, Volume 166, Issue 1, pp 141-149
Date: 04 Nov 2010

Mycorrhiza-induced trophic cascade enhances fitness and population growth of an acarine predator

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Abstract

Research on trophic cascades in terrestrial ecosystems has only recently revealed that root-associated organisms interact with organisms living on aboveground plant parts. Arbuscular mycorrhizal (AM) symbiosis is a ubiquitous phenomenon, yet studies on its effect on aboveground natural enemies of herbivores are scarce and mainly deal with plant-mediated rather than herbivore-mediated interactions. Here, we studied herbivore-mediated effects of AM symbiosis on an acarine predator. We measured life history characteristics and population growth rates of Phytoseiulus persimilis preying on two-spotted spider mites, Tetranychus urticae, which were feeding on bean plants colonized or not colonized by the AM fungus Glomus mosseae. All major life history characteristics of P. persimilis, foremost oviposition rate, minimum prey requirements needed to reach adulthood, and developmental time, were positively affected by AM colonization of the host plant of their prey, together resulting in enhanced population growth rates of the predators. Hence, we hypothesize that a bottom-up trophic cascade may counteract the apparent negative effects of mycorrhizal symbiosis when promoting herbivory by promoting the predation of herbivores due to improved prey quality. We argue that this pathway may be involved in stabilizing plant–mycorrhizal symbiosis in ecosystems over time.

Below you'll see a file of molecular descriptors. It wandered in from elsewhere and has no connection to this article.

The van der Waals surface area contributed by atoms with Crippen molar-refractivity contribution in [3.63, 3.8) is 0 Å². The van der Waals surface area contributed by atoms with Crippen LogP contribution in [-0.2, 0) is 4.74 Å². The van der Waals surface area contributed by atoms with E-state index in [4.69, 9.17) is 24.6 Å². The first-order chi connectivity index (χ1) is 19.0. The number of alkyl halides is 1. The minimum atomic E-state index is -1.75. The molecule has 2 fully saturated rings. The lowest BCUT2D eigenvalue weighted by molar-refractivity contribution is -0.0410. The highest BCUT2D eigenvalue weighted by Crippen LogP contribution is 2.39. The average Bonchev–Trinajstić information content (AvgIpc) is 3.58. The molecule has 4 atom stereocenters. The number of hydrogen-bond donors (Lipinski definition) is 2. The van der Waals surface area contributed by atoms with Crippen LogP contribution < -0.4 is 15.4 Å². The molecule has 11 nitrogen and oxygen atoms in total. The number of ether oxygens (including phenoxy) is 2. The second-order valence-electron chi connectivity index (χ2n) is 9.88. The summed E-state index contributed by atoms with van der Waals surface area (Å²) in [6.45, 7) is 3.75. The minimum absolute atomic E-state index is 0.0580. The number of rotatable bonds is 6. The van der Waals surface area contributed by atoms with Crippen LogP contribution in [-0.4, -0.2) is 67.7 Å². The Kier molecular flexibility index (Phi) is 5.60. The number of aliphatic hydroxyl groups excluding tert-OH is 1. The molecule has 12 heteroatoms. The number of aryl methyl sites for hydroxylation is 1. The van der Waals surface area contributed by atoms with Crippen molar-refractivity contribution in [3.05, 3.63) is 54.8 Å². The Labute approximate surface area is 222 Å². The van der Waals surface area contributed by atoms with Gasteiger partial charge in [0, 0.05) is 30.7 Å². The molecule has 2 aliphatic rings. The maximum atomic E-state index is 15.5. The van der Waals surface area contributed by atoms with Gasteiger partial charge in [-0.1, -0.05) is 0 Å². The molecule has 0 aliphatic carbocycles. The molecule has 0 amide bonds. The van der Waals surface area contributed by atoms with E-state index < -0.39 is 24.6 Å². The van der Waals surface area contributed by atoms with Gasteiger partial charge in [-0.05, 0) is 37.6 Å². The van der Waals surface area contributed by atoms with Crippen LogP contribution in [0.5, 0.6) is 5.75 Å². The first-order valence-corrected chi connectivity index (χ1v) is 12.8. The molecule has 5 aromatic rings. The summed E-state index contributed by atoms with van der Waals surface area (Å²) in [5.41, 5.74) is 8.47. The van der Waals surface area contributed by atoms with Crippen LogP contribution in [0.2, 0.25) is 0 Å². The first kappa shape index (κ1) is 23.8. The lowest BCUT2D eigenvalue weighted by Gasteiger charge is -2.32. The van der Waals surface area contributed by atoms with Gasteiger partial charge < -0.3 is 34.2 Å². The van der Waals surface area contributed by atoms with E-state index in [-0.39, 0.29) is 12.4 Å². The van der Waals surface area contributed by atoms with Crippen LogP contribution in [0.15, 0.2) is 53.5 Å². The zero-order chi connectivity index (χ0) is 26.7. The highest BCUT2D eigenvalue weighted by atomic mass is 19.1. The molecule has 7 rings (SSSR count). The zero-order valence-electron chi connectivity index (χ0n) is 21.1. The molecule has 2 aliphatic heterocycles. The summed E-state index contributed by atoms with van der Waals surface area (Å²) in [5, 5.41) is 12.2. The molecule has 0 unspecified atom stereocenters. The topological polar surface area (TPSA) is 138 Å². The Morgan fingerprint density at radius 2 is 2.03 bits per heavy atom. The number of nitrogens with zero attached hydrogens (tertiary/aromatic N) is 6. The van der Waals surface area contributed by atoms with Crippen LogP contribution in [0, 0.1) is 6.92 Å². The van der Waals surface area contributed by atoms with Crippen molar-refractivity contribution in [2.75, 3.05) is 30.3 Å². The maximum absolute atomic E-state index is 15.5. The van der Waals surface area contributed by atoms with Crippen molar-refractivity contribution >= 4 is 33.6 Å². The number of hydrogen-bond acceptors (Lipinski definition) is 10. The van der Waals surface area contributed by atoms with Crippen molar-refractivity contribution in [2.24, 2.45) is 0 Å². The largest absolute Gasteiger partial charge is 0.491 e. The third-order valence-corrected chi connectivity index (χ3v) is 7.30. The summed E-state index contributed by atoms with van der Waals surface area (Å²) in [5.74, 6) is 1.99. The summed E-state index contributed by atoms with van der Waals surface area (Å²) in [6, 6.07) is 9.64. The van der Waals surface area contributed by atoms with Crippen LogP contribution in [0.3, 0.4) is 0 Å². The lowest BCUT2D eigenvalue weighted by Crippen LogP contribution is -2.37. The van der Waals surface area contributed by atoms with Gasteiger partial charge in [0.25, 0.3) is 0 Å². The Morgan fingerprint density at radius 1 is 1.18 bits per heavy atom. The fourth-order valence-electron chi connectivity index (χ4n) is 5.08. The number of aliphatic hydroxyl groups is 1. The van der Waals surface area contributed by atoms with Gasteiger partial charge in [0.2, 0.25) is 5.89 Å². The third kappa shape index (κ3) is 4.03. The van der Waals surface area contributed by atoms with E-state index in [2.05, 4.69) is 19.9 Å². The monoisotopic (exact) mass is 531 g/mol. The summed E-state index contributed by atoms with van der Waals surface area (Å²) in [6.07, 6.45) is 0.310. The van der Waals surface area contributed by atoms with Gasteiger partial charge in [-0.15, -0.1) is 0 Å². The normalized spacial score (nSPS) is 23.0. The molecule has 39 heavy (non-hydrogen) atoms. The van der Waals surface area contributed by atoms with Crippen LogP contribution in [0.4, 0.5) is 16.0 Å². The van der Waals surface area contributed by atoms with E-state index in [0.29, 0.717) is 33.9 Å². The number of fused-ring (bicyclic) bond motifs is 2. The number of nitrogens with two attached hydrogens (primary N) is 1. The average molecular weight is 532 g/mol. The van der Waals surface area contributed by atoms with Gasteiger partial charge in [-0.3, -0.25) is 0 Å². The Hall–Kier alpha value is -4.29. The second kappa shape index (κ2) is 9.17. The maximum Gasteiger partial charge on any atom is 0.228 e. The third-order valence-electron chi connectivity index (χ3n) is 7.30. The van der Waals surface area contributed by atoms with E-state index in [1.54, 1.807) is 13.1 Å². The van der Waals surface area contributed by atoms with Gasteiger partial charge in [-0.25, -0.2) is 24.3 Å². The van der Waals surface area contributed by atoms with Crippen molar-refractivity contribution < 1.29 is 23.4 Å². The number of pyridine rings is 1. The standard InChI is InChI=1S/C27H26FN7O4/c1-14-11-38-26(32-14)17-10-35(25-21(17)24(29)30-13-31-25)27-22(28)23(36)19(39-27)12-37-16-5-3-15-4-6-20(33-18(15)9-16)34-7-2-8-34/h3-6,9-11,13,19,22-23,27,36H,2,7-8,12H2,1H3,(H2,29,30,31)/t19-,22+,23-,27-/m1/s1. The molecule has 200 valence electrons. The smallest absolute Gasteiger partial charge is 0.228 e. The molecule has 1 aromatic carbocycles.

Communicated by Stefan Scheu.